One thing which always gets brought up when talking about visual programming languages is how fiddly they are. Nodes are dragged and dropped onto an arbitary space and the relationship between the nodes is left to the reader’s imagination.
I attempted to provide some guidance for this in Flobot by restricting sensor nodes to the top of the screen, and actuator nodes to the bottom of the screen. Nodes always have inputs on top and outputs on the bottom, so the logical flow from top to bottom is established.
You can buck the trend and build Flobot networks in weird S shapes but loops are disallowed and so there’s a clear hierarchy.
Perhaps it’d be a good idea to take the job of placing nodes away from the user? Much like tiling window managers, which place windows as neatly as possible without user intervention.
One possibility would be to use Force Directed Placement or Energy Minimization or similar to place nodes in “the right place”. (I’m a bit obsessed with these kids of algorithms, ever since playing with Xspringies and Graphviz as an undergrad: see also Virtual Localization)
Nodes would then automatically locate themselves between their related nodes by attraction, avoiding overlapping with other nodes by repulsion. Clever algorithms can avoid local minima and end up with a “nice” layout every time, with minimal edge crossings and no occlusions. Some kind of ‘hinting’ may be required to keep the layout stable.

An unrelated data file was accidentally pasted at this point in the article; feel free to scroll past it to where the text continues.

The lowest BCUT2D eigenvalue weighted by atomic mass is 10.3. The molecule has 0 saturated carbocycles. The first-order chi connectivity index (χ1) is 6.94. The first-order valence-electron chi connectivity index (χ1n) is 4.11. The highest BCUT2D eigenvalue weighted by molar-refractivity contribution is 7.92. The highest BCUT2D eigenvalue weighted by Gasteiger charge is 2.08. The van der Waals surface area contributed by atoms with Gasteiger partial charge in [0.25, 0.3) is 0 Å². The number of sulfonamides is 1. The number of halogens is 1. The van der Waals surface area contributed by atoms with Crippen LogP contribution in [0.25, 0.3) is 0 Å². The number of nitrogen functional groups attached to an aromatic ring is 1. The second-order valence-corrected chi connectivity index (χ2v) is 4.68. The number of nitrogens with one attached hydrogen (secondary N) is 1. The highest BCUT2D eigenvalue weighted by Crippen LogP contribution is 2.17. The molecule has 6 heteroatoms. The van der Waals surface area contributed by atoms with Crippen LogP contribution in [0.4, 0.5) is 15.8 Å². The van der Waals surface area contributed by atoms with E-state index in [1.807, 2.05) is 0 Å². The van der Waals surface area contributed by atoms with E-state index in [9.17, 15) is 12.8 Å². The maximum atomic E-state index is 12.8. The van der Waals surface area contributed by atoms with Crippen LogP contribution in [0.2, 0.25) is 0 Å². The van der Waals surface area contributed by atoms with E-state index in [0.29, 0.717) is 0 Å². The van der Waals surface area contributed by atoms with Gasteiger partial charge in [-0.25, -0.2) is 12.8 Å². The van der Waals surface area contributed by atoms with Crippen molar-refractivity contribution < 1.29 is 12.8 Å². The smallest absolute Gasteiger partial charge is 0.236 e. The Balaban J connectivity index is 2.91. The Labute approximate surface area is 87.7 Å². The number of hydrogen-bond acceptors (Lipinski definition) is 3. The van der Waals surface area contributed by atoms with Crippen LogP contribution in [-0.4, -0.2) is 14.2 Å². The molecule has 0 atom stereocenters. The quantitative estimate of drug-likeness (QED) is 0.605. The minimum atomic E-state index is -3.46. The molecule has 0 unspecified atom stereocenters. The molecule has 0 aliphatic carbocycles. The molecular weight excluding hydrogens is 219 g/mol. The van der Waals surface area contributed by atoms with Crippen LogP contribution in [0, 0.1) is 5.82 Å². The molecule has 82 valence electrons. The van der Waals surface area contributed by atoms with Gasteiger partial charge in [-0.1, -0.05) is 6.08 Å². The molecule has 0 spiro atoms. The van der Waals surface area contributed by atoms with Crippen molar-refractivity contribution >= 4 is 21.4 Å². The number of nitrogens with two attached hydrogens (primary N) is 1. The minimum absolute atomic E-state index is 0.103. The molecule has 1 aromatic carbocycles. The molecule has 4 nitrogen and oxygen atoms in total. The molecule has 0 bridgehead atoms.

But this assumes we’re trying to lay out our visual program in a static, flat page, which we have a little window into.
This sort of thing works okay for text files, which are long and skinny so you can scroll your view through them in one dimension. Scrolling through things is a lot harder in two dimensions, requiring more of a zoom out and zoom in approach, and in more dimensions or non-Euclidean spaces it’s intractable.
I favour an approach of having a “focus” node around which other nodes are arranged according to their relationships to the focus. Direction on the screen can indicate the nature of the relationship, with parent/child, next/previous, cause/effect, contains/contained etc mapping onto the screen direction.
As mentioned in Decoding This mapping between graph and presentation could even be dynamic: choose a different mapping depending on the work at hand.
Navigation is then done by shifting focus between nodes. Move from caller to callee and back, zoom in and out based on encapsulation. Rather than nodes existing in a static 2D presentational space, they exist in a much larger, higher dimensional mental space.
I’ve coined the term “autonomic layouts” for this idea, drawing a comparison with the Autonomic Nervous System which operates mostly autonomously but to further the aims of the Somatic Nervous System which carries our voluntary actions.